Fig. 3
figure 3

Radish hypocotyl anthocyanin contents in response to SNP (A) and cPTIO (B) application. Total anthocyanin contents were represented as means ± standard deviation (SD) of the three independent experiments with at least three replicates for each. Different letters indicate significant differences among treatments (P < 0.05)

The relationship of nitric oxide and hemin in anthocyanin induction

The biological effects of hemin application have been largely attributed to its induction of HO-1 in vivo [27, 28]. To test if the role of hemin in anthocyanin accumulation was related to NO production, Zinc (II) Protoporphyrin IX (ZnPP) was used, due to its specific role in HO-1 activity inhibition. ZnPP has been well documented in medical research able to reverse the effects of hemin. In human monocytes, Hemin inhibits apoptosis, while ZNPP reverses this effect. Hemin also promoted the formation of adventitious roots in cucumber explants in a dose-dependent manner, while treatment with Znpp resulted in a significant reduction in hemin-induced adventitious roots [29,30,31]. Compare to control, ZnPP treatment significantly decreased anthocyanin accumulation (Fig. 4), indicated a positive correlation between HO-1 activity and anthocyanin content. If hemin increase anthocyanin content through promoting NO production, we may expect the suppression of anthocyanin content by ZnPP could be abolished by the SNP application. Indeed, ZnPP + SNP treatment significantly increased anthocyanin levels in radish hypocotyls (Fig. 4). Interestingly, the co-application of ZnPP and ePTIO led to an even lower level of anthocyanin, as compare to single chemical treatments (Fig. 4), implying hemin and NO may act addictively in anthocyanin accumulation in radish hypocotyls.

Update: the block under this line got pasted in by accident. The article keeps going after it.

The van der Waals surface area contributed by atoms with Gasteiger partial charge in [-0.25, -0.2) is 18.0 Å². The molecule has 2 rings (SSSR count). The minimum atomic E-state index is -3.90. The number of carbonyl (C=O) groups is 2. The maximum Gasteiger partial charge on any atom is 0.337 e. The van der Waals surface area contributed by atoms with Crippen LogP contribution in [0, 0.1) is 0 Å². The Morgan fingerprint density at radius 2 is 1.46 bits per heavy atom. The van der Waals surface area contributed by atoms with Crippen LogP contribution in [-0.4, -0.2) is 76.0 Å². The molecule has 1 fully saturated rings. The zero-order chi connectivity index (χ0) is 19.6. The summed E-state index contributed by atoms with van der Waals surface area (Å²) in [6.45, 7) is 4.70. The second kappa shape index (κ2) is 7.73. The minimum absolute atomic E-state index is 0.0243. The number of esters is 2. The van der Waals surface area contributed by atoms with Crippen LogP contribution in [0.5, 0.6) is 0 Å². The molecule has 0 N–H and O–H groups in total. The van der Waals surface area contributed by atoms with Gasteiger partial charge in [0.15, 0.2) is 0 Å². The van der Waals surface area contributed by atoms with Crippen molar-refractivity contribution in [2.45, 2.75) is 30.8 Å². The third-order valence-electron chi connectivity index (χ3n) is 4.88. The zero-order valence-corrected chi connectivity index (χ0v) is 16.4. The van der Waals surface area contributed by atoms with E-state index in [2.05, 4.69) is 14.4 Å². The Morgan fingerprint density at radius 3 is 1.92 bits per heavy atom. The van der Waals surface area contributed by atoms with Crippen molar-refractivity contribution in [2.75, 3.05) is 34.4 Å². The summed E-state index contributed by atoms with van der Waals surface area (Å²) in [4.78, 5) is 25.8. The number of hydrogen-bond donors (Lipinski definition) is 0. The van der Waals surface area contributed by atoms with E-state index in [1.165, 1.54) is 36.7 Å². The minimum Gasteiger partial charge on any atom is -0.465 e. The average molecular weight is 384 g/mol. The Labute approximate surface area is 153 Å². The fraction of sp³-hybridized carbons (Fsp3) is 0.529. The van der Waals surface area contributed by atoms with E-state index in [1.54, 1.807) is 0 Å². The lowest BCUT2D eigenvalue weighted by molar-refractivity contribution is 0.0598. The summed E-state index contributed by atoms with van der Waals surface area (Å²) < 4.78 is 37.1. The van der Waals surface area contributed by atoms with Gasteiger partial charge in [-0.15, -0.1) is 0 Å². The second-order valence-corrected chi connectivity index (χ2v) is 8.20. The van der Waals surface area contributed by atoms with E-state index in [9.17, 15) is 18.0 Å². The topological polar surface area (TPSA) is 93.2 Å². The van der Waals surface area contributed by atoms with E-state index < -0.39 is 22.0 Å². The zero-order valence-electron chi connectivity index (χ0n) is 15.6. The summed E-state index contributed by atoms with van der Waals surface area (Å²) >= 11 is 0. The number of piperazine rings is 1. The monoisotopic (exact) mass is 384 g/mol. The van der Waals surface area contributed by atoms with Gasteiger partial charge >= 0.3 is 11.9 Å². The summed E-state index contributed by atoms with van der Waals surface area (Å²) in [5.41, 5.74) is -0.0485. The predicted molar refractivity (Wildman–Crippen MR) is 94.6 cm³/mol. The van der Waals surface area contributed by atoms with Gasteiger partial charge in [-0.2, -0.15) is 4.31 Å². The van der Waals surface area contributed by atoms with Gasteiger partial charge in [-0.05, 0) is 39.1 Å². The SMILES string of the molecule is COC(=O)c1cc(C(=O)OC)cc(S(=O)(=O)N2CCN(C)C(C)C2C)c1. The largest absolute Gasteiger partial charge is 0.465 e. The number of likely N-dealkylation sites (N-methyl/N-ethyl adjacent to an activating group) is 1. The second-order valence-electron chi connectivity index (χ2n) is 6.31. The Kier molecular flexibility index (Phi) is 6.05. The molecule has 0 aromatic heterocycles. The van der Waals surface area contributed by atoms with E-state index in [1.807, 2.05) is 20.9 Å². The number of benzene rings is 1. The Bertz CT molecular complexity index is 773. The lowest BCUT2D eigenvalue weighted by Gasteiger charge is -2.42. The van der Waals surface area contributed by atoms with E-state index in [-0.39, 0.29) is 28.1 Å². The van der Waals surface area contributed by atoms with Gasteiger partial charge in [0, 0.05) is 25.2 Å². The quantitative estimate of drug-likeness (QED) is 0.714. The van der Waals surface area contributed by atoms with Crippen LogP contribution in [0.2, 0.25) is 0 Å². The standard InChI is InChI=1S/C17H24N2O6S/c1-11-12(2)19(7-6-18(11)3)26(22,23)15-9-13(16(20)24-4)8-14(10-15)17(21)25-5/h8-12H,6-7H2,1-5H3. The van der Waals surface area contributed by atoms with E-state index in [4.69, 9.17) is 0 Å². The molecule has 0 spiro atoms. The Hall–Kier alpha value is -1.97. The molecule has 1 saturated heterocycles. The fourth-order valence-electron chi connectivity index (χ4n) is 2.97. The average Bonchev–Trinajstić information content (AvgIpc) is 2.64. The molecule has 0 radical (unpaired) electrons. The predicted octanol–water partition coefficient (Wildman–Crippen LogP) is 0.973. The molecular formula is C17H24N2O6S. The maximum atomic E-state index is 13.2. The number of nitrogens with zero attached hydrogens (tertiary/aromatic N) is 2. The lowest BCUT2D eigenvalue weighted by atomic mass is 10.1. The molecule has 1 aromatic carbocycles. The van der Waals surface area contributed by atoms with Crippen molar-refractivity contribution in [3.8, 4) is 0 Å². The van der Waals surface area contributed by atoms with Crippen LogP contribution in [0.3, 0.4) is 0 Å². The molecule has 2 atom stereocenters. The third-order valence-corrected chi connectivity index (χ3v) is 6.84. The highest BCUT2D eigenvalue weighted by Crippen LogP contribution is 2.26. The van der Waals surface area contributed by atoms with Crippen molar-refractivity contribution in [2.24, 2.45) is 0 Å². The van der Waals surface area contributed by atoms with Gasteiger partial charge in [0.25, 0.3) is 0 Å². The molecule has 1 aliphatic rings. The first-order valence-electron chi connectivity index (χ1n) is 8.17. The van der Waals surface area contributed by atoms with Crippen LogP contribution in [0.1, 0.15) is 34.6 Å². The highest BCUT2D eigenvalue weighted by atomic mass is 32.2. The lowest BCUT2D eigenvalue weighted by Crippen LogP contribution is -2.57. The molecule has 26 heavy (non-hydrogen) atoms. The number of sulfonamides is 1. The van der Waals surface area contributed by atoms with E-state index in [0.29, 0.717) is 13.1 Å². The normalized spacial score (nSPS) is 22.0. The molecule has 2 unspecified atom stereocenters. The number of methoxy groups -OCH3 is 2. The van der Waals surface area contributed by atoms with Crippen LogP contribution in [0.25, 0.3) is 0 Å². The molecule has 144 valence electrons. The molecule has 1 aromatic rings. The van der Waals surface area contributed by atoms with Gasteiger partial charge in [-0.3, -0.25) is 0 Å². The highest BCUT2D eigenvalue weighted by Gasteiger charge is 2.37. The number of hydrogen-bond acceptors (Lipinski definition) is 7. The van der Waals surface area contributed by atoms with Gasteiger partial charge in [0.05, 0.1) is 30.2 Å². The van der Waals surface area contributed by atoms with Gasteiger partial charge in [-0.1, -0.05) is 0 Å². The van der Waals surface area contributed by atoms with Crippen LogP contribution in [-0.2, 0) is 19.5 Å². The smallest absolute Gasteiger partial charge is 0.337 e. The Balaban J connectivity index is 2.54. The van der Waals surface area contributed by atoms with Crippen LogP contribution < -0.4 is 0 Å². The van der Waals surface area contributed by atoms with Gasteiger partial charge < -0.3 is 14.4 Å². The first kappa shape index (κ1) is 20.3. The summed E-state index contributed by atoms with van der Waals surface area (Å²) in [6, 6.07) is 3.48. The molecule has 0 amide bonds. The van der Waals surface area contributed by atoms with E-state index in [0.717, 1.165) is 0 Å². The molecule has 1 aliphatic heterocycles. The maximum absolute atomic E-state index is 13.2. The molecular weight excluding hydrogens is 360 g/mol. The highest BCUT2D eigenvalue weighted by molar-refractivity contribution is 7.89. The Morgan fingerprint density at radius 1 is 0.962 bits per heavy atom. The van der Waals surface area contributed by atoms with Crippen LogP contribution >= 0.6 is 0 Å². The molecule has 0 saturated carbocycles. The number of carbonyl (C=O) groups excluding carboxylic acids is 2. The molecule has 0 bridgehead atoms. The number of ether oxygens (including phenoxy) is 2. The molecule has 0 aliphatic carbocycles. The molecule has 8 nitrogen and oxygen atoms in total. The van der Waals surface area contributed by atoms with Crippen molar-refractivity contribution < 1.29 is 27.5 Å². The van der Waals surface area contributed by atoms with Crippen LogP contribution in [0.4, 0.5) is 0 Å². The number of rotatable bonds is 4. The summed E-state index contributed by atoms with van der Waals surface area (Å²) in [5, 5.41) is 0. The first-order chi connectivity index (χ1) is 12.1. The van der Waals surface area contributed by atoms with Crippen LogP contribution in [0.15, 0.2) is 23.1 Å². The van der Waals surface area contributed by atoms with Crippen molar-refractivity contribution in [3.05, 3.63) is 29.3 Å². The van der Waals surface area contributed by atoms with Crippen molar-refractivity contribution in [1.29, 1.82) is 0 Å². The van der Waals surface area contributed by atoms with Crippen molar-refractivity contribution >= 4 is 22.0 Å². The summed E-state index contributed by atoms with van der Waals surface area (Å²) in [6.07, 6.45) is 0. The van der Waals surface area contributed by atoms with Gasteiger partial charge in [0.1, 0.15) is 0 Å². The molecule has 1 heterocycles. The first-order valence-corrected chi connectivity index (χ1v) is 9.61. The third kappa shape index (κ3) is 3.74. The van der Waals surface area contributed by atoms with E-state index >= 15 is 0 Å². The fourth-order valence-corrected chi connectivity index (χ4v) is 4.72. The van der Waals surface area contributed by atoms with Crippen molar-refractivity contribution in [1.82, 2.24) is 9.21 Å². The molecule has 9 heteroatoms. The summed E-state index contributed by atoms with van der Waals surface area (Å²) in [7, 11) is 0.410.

Fig. 4
figure 4